1. A configuration file (usually called venti.conf)
  2. one arena partition
  3. one index section

The configuration file is a text file which tells the server where to find the rest of the files, how much memory to use, where to listen for client requests... This file consits of lines with two words each: a reserved word, and a parameter. The simplest configuration file is:

index main
arenas /path/to/arenas
isect /path/to/index

The config file can have more lines:

  • There can be more than one arena partition (more arenas lines)
  • There can be more than one index section (more isect lines)
  • bloom /path/to/bloom

    Bloom filter, optional file that is stored on disk but also kept completely in memory while the venti server runs. It helps the venti server efficiently detect scores that are not already stored in the index.

  • mem size

    lump cache sizelumps, which holds recently-accessed venti data blocks. The default value is 1MB.

  • bcmem size

    block cache size

  • icmem size

    index cache size

  • addr netaddr

    Network address to announce venti service (default tcp!*!venti)

  • httpaddr netaddr

    Network address to announce HTTP service

All the sizes are specified in bytes, and the amount can be appended by a k, m o g to indicate kilobytes, megabytes or gigabytes.

The file names can be expressed as file:lo-hi to specify a range of bytes within the file. Either lo or hi may be omitted, to indicate the beginning and the end of the file, respectively.

The arena partition (/path/to/arenas) holds, in sequential order, the contents of every block written to the server. It is logically split into sections called arenas, each of one has 500MB.

The index section (/path/to/index) helps locate a block in the arena partitions given its score. The suggested index size is 5% of the arena partition.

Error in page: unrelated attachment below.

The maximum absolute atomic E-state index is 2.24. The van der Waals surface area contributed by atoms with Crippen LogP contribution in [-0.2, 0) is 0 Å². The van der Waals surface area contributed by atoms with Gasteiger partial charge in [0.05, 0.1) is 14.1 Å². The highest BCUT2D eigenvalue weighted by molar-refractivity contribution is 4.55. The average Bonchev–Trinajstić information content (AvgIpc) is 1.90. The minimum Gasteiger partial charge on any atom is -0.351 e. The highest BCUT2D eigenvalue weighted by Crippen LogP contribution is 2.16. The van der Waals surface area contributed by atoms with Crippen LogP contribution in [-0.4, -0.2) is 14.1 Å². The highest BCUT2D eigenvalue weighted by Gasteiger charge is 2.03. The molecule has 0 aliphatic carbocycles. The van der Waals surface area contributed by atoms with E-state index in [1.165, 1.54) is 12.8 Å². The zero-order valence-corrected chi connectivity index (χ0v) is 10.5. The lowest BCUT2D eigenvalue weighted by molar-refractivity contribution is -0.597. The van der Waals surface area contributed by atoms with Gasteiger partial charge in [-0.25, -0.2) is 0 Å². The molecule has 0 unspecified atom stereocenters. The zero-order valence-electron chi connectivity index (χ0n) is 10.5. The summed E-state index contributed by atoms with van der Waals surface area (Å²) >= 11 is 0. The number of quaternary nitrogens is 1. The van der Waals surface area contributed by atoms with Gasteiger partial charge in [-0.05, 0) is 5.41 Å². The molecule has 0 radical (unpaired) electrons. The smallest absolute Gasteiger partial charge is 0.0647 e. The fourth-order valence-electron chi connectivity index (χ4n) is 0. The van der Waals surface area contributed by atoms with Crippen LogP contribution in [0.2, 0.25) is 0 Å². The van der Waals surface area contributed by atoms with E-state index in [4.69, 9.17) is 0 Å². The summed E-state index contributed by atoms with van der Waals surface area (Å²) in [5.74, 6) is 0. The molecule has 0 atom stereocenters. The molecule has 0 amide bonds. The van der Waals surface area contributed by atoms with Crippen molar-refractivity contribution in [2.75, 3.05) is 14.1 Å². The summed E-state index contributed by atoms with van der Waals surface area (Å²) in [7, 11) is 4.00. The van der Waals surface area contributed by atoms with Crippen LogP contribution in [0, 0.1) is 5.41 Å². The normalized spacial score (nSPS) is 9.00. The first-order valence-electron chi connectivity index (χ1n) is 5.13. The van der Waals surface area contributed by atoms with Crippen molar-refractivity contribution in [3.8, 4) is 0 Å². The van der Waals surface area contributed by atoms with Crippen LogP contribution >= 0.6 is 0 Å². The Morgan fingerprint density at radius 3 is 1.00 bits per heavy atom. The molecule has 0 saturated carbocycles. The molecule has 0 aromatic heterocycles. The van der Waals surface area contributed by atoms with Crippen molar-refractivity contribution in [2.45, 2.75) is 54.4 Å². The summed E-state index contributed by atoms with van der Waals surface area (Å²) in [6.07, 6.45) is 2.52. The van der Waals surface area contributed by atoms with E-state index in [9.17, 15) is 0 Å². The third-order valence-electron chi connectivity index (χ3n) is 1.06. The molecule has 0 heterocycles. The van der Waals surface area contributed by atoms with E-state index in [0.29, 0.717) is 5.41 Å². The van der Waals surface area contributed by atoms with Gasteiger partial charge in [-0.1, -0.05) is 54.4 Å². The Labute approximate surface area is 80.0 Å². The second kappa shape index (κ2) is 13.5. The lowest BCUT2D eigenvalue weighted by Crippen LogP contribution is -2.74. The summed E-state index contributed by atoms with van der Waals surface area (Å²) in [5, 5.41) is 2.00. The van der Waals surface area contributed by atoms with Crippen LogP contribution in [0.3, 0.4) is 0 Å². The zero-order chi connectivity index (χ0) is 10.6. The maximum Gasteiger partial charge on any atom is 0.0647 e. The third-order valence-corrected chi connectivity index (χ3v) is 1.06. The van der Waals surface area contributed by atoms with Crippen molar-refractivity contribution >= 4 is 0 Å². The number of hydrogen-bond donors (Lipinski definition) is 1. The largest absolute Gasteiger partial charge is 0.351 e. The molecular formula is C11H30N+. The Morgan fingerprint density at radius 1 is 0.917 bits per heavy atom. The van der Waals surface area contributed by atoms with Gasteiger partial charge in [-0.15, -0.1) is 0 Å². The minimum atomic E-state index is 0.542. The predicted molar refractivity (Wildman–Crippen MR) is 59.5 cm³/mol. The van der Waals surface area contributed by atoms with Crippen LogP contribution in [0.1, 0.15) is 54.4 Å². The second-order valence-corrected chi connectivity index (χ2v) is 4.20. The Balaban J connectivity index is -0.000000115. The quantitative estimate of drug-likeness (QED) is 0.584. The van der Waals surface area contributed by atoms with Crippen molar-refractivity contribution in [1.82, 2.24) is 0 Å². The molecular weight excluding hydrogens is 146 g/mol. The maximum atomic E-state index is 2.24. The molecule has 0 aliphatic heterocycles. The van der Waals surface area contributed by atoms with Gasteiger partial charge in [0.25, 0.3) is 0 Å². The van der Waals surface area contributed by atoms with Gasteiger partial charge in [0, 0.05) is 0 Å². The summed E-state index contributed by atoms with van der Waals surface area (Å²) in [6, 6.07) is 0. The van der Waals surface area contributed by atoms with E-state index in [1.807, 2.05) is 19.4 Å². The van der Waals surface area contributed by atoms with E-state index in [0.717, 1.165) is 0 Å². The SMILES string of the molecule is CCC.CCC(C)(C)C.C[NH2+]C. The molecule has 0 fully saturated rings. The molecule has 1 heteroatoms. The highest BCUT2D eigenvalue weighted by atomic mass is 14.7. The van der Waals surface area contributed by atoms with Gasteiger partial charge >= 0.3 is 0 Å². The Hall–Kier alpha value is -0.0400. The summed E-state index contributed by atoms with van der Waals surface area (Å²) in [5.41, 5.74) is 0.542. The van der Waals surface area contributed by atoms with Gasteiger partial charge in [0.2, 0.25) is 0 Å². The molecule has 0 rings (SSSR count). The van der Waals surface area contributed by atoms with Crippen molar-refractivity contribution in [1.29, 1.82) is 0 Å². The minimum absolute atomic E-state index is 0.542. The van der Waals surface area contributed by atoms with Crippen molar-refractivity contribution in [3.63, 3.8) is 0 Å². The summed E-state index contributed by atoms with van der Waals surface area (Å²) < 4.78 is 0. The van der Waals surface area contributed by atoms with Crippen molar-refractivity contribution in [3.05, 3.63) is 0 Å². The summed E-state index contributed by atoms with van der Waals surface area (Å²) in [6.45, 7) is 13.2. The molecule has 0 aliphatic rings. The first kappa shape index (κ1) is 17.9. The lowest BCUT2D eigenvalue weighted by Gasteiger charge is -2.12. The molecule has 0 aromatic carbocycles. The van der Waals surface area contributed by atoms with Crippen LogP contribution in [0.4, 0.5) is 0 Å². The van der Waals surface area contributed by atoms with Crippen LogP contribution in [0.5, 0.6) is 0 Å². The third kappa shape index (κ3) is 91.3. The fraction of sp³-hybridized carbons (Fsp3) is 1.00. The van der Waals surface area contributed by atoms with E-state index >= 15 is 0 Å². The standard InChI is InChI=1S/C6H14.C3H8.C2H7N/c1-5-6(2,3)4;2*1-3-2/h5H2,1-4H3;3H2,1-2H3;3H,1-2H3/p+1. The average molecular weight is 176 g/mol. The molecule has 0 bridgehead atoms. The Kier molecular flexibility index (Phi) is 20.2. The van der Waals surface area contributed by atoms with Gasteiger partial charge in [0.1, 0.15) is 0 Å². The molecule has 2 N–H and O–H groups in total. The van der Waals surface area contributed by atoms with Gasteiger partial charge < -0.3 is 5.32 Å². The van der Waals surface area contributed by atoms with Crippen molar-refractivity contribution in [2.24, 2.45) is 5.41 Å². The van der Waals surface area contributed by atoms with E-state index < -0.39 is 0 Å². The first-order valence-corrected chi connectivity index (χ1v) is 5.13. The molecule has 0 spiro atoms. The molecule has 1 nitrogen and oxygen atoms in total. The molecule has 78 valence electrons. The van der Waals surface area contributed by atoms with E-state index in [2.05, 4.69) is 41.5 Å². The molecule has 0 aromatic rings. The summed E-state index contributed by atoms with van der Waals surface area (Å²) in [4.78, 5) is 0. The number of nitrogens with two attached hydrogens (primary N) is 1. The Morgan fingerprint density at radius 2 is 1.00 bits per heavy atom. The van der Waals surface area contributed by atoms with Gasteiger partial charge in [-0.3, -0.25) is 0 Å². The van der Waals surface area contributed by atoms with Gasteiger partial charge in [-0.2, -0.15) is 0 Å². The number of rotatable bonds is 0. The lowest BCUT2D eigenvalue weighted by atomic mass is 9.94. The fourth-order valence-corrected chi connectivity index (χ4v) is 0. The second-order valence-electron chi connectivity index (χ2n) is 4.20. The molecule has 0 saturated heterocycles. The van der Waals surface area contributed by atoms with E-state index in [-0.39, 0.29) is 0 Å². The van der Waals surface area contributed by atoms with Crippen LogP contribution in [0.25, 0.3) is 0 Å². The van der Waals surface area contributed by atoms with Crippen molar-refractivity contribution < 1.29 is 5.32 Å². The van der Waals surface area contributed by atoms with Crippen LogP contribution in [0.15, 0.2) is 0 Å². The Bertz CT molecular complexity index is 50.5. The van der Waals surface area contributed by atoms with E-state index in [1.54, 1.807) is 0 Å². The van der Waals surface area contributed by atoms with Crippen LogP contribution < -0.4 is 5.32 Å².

In order to start the server, you must format the arena partition and the index section first; then, you have to format the main index:

venfi-fmtisect isect0. /path/to/index
venti-fmtarenas arenas0. /path/to/arenas
venti-fmtindex venti.conf

And that's all! You can now start the venti server by running venti.

For those of you that still don't know venti, I will say that it is a network storage system, heavily used in Plan 9 from Bell Labs and, thanks to Russ Cox, it is part of plan9port (Plan 9 from User Space), and hence it can be used in other operating systems.

Venti is a block storage server intended for archival data. In a Venti server, the SHA1 hash of a block’s contents acts as the block identifier for read and write operations. This approach enforces a write-once policy, preventing accidental or malicious destruction of data. In addition, duplicate copies of a block are coalesced, reducing the consumption of storage and simplifying the implementation of clients.

Venti is the system I use for back-ups of all our Linux machines at work; it is very easy to use, very efficient and very useful. The only problems I see is that it is not yet packaged in Debian, and its compilation and installation is not very straightforward; that is why I packaged it for Debian, creating 2 packages:

  • venti-server: It includes the server (venti) and some utilities to create and configure it.
  • venti-client: Some clients that talk to a venti server, such as vbackup, vac and vnfs.

I packaged version 20100416-1, but it is not published anywhere yet (but drop me a note if you would like to get it).